3rd Jan '16 7:04:46 PM Fireblood
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* Partial example: In the ''Literature/HonorHarrington'' books, Grayson was founded as this type of colony. However, by the time of the books, the people had decided that technology was a good thing, and desired current tech. Trying to colonize [[DeathWorld a planet with an environment so toxic that breathing the air suffices to poison unmodified humans, and you have to build farms in orbit to grow food that ''won't'' slowly poison you]] will do that.

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* Partial example: In the ''Literature/HonorHarrington'' books, Grayson was founded as this type of colony. However, by the time of the books, the people had decided that technology was a good thing, and desired current tech. Trying to colonize [[DeathWorld a planet with an environment so toxic that breathing the air suffices to poison unmodified humans, humans]] and you have having to build farms in orbit to grow food that ''won't'' slowly poison you]] you will do that.



* Also from Weber there's the Literature/{{Safehold}} universe, where the stargoing empire of humanity was attacked by a race of AbsoluteXenophobe aliens, and was doomed, but managed to hide one colony ship from the aliens, the original mission plan was for the colony to stay low-tech for a few hundred years to avoid detection by the aliens, but it turned out the people put in charge of the colony were megalomaniac Luddites and started a religion in an attempt to keep the colony low-tech forever {as well as making themselves into "Archangels").

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* Also from Weber there's the Literature/{{Safehold}} universe, where the stargoing star-going empire of humanity was attacked by a race of AbsoluteXenophobe aliens, and was doomed, but managed to hide one colony ship from the aliens, the aliens. The original mission plan was for the colony to stay low-tech for a few hundred years to avoid detection by the aliens, but it turned out the people put in charge of the colony were megalomaniac Luddites and started a religion in an attempt to keep the colony low-tech forever {as well as making themselves into "Archangels").



* In the ''Literature/{{Darkover}}'' series by MarionZimmerBradley, the human colonists on the titular planet have developed a [[FeudalFuture feudal culture]] and general level of technology. The aristocracy has and uses [[PsychicPowers psionics]] and [[PowerCrystal "matrix technology"]], which can do things that even the advanced technology of spacefaring humans cannot duplicate. But use of these is highly limited, and the Darkovans have a strong cultural resistance to Terran attempts to introduce regular technology into their society. It was initially patterned as a fantasy series, being revealed later in the series as a LostColony of spacefaring Earth at roughly the same time as it became a Found Colony.

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* In the ''Literature/{{Darkover}}'' series by MarionZimmerBradley, the human colonists on the titular planet have developed a [[FeudalFuture feudal culture]] and general level of technology. The aristocracy has and uses [[PsychicPowers psionics]] and [[PowerCrystal "matrix technology"]], which can do things that even the advanced technology of spacefaring space-faring humans cannot can't duplicate. But use of these is highly limited, and the Darkovans have a strong cultural resistance to Terran attempts to introduce regular technology into their society. It was initially patterned as a fantasy series, being revealed later in the series as a LostColony of spacefaring Earth at roughly the same time as it became a Found Colony.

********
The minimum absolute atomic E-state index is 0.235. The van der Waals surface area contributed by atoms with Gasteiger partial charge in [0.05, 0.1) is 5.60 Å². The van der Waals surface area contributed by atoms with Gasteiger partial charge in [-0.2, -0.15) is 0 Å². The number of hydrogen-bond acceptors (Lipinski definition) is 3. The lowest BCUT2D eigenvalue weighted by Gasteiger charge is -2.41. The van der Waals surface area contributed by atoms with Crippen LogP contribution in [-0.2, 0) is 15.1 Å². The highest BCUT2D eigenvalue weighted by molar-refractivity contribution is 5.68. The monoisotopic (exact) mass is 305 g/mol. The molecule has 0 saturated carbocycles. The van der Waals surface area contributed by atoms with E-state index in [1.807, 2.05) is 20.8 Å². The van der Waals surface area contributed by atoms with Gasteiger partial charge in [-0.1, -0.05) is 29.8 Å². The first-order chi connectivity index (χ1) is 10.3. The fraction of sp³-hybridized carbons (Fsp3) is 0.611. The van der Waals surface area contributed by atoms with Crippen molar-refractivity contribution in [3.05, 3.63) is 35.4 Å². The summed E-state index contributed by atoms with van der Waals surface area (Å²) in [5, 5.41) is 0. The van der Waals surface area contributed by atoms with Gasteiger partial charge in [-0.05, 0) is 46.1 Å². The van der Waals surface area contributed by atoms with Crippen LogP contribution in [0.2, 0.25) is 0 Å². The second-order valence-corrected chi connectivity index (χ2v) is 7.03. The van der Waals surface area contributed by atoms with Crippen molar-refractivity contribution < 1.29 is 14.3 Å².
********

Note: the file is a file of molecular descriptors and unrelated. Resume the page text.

* ''Slow Train to Arcturus'' by Creator/EricFlint and Creator/DaveFreer is a deconstruction of many of these ideas. The Government specifically wanted to get rid of weirdos and unpopular cultures. The ship is one long string of artificial environments, with all of them breaking apart in a way the other cultures can help fix. The new Aryan Brotherhood (who pretty much kill themselves off after using too much boom) New Eden (Amish whose world was built to be very robust but ultimately needs repairs). The Republic of Diana (Dommies who genetically engineered men to be 90 pound weaklings and have a very good biology department but whose ubertech has been breaking down) Space Indians (Lampshade that it may of been an act by conman for hundreds of years and who understand computers better than all other groups but don't have a biome suitable for farming). Daredevil fliers (who love flying with their own cybernetic wings and developed a government based on who wins the speed matches, but whose ecosystem is breaking down). And finally the ruling caste of the DPRK.

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* ''Slow Train to Arcturus'' by Creator/EricFlint and Creator/DaveFreer is a deconstruction of many of these ideas. The Government specifically wanted to get rid of weirdos and unpopular cultures. The ship is one long string of artificial environments, with all of them breaking apart in a way the other cultures can help fix. The There'es the new Aryan Brotherhood (who pretty much kill themselves off after using too much boom) boom), New Eden (Amish whose world was built to be very robust but ultimately needs repairs). The repairs), the Republic of Diana (Dommies (Dominatrices who genetically engineered men to be 90 pound weaklings and have a very good biology department but whose ubertech has been breaking down) down), Space Indians (Lampshade (they [[LampshadeHanging lampshade]] that it may of have been an act by conman for hundreds of years and who understand computers better than all other groups but don't have a biome suitable for farming). farming) and Daredevil fliers (who love flying with their own cybernetic wings and developed a government based on who wins the speed matches, but whose ecosystem is breaking down). And finally the ruling caste of the DPRK.